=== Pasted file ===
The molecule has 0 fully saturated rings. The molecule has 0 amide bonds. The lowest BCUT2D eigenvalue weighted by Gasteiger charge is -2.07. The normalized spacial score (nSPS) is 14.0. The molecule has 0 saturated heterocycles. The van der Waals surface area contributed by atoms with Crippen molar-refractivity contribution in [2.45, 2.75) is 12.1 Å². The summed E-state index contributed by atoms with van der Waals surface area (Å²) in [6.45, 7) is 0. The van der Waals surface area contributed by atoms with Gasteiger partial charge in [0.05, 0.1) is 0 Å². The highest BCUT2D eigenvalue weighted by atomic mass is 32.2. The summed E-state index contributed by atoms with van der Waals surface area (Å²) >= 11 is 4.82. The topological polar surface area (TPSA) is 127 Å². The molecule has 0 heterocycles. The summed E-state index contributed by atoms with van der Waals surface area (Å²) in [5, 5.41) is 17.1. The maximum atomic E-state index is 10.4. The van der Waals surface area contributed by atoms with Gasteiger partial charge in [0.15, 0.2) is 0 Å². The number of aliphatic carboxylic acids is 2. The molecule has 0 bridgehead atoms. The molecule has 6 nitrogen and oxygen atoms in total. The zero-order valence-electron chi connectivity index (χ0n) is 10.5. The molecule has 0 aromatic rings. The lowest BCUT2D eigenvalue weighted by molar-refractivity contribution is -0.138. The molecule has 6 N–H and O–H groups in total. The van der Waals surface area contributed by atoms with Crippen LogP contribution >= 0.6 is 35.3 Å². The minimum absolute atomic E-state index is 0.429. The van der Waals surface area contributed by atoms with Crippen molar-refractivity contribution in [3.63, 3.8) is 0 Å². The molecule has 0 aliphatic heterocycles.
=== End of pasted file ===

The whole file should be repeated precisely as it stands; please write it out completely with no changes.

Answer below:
The molecule has 0 fully saturated rings. The molecule has 0 amide bonds. The lowest BCUT2D eigenvalue weighted by Gasteiger charge is -2.07. The normalized spacial score (nSPS) is 14.0. The molecule has 0 saturated heterocycles. The van der Waals surface area contributed by atoms with Crippen molar-refractivity contribution in [2.45, 2.75) is 12.1 Å². The summed E-state index contributed by atoms with van der Waals surface area (Å²) in [6.45, 7) is 0. The van der Waals surface area contributed by atoms with Gasteiger partial charge in [0.05, 0.1) is 0 Å². The highest BCUT2D eigenvalue weighted by atomic mass is 32.2. The summed E-state index contributed by atoms with van der Waals surface area (Å²) >= 11 is 4.82. The topological polar surface area (TPSA) is 127 Å². The molecule has 0 heterocycles. The summed E-state index contributed by atoms with van der Waals surface area (Å²) in [5, 5.41) is 17.1. The maximum atomic E-state index is 10.4. The van der Waals surface area contributed by atoms with Gasteiger partial charge in [0.15, 0.2) is 0 Å². The number of aliphatic carboxylic acids is 2. The molecule has 0 bridgehead atoms. The molecule has 6 nitrogen and oxygen atoms in total. The zero-order valence-electron chi connectivity index (χ0n) is 10.5. The molecule has 0 aromatic rings. The lowest BCUT2D eigenvalue weighted by molar-refractivity contribution is -0.138. The molecule has 6 N–H and O–H groups in total. The van der Waals surface area contributed by atoms with Crippen LogP contribution >= 0.6 is 35.3 Å². The minimum absolute atomic E-state index is 0.429. The van der Waals surface area contributed by atoms with Crippen molar-refractivity contribution in [3.63, 3.8) is 0 Å². The molecule has 0 aliphatic heterocycles.